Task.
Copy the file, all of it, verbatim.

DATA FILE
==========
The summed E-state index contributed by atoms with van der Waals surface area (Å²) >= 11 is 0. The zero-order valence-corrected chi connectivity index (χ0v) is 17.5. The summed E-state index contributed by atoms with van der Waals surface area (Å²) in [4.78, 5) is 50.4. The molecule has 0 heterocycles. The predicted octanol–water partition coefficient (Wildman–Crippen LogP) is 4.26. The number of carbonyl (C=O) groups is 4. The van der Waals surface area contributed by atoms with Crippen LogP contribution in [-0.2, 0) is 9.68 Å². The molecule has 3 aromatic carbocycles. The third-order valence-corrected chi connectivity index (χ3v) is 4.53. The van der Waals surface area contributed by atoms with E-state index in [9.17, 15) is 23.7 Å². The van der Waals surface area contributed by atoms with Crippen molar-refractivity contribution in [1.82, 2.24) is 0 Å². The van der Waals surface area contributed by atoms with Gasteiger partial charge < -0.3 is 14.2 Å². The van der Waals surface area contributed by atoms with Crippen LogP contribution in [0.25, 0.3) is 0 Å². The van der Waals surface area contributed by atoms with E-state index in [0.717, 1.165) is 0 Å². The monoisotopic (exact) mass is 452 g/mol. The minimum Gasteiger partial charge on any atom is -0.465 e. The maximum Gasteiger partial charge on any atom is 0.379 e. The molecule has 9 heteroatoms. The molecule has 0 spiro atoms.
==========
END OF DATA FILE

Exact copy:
The summed E-state index contributed by atoms with van der Waals surface area (Å²) >= 11 is 0. The zero-order valence-corrected chi connectivity index (χ0v) is 17.5. The summed E-state index contributed by atoms with van der Waals surface area (Å²) in [4.78, 5) is 50.4. The molecule has 0 heterocycles. The predicted octanol–water partition coefficient (Wildman–Crippen LogP) is 4.26. The number of carbonyl (C=O) groups is 4. The van der Waals surface area contributed by atoms with Crippen LogP contribution in [-0.2, 0) is 9.68 Å². The molecule has 3 aromatic carbocycles. The third-order valence-corrected chi connectivity index (χ3v) is 4.53. The van der Waals surface area contributed by atoms with E-state index in [9.17, 15) is 23.7 Å². The van der Waals surface area contributed by atoms with Crippen molar-refractivity contribution in [1.82, 2.24) is 0 Å². The van der Waals surface area contributed by atoms with Gasteiger partial charge < -0.3 is 14.2 Å². The van der Waals surface area contributed by atoms with Crippen LogP contribution in [0.25, 0.3) is 0 Å². The van der Waals surface area contributed by atoms with E-state index in [0.717, 1.165) is 0 Å². The monoisotopic (exact) mass is 452 g/mol. The minimum Gasteiger partial charge on any atom is -0.465 e. The maximum Gasteiger partial charge on any atom is 0.379 e. The molecule has 9 heteroatoms. The molecule has 0 spiro atoms.